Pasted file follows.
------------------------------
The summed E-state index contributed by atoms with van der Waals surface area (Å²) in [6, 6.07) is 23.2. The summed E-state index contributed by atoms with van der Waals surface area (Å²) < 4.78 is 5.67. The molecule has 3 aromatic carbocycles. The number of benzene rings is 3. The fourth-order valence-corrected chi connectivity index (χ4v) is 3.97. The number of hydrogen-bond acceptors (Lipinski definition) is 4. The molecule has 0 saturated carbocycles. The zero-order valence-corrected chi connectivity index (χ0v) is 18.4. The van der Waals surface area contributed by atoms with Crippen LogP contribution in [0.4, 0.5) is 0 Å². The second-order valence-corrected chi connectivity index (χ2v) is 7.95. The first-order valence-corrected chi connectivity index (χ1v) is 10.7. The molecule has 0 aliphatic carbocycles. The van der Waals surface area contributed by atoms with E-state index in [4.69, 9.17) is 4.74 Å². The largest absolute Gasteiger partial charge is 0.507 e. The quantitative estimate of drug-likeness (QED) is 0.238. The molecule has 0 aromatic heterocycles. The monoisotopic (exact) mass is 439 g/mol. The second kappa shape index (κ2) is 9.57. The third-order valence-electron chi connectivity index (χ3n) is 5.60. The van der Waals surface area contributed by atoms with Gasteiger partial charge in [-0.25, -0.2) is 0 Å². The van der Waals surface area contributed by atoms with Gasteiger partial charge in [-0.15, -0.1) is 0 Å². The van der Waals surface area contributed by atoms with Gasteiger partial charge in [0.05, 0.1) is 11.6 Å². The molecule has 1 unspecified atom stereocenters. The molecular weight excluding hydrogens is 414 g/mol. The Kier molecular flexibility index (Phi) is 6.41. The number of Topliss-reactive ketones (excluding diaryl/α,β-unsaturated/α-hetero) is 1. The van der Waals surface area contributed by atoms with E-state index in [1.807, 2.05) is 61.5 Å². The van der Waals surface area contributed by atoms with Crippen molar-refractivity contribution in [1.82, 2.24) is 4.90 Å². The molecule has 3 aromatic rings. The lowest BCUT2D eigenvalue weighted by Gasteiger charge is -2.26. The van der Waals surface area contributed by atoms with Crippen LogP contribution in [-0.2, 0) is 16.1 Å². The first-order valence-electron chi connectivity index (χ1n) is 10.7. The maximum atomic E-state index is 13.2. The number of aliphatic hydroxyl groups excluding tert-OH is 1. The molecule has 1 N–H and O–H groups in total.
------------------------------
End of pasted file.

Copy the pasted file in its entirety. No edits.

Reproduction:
The summed E-state index contributed by atoms with van der Waals surface area (Å²) in [6, 6.07) is 23.2. The summed E-state index contributed by atoms with van der Waals surface area (Å²) < 4.78 is 5.67. The molecule has 3 aromatic carbocycles. The number of benzene rings is 3. The fourth-order valence-corrected chi connectivity index (χ4v) is 3.97. The number of hydrogen-bond acceptors (Lipinski definition) is 4. The molecule has 0 saturated carbocycles. The zero-order valence-corrected chi connectivity index (χ0v) is 18.4. The van der Waals surface area contributed by atoms with Crippen LogP contribution in [0.4, 0.5) is 0 Å². The second-order valence-corrected chi connectivity index (χ2v) is 7.95. The first-order valence-corrected chi connectivity index (χ1v) is 10.7. The molecule has 0 aliphatic carbocycles. The van der Waals surface area contributed by atoms with E-state index in [4.69, 9.17) is 4.74 Å². The largest absolute Gasteiger partial charge is 0.507 e. The quantitative estimate of drug-likeness (QED) is 0.238. The molecule has 0 aromatic heterocycles. The monoisotopic (exact) mass is 439 g/mol. The second kappa shape index (κ2) is 9.57. The third-order valence-electron chi connectivity index (χ3n) is 5.60. The van der Waals surface area contributed by atoms with Gasteiger partial charge in [-0.25, -0.2) is 0 Å². The van der Waals surface area contributed by atoms with Gasteiger partial charge in [-0.15, -0.1) is 0 Å². The van der Waals surface area contributed by atoms with Gasteiger partial charge in [0.05, 0.1) is 11.6 Å². The molecule has 1 unspecified atom stereocenters. The molecular weight excluding hydrogens is 414 g/mol. The Kier molecular flexibility index (Phi) is 6.41. The number of Topliss-reactive ketones (excluding diaryl/α,β-unsaturated/α-hetero) is 1. The van der Waals surface area contributed by atoms with E-state index in [1.807, 2.05) is 61.5 Å². The van der Waals surface area contributed by atoms with Crippen molar-refractivity contribution in [1.82, 2.24) is 4.90 Å². The molecule has 3 aromatic rings. The lowest BCUT2D eigenvalue weighted by Gasteiger charge is -2.26. The van der Waals surface area contributed by atoms with Crippen LogP contribution in [-0.2, 0) is 16.1 Å². The first-order valence-electron chi connectivity index (χ1n) is 10.7. The maximum atomic E-state index is 13.2. The number of aliphatic hydroxyl groups excluding tert-OH is 1. The molecule has 1 N–H and O–H groups in total.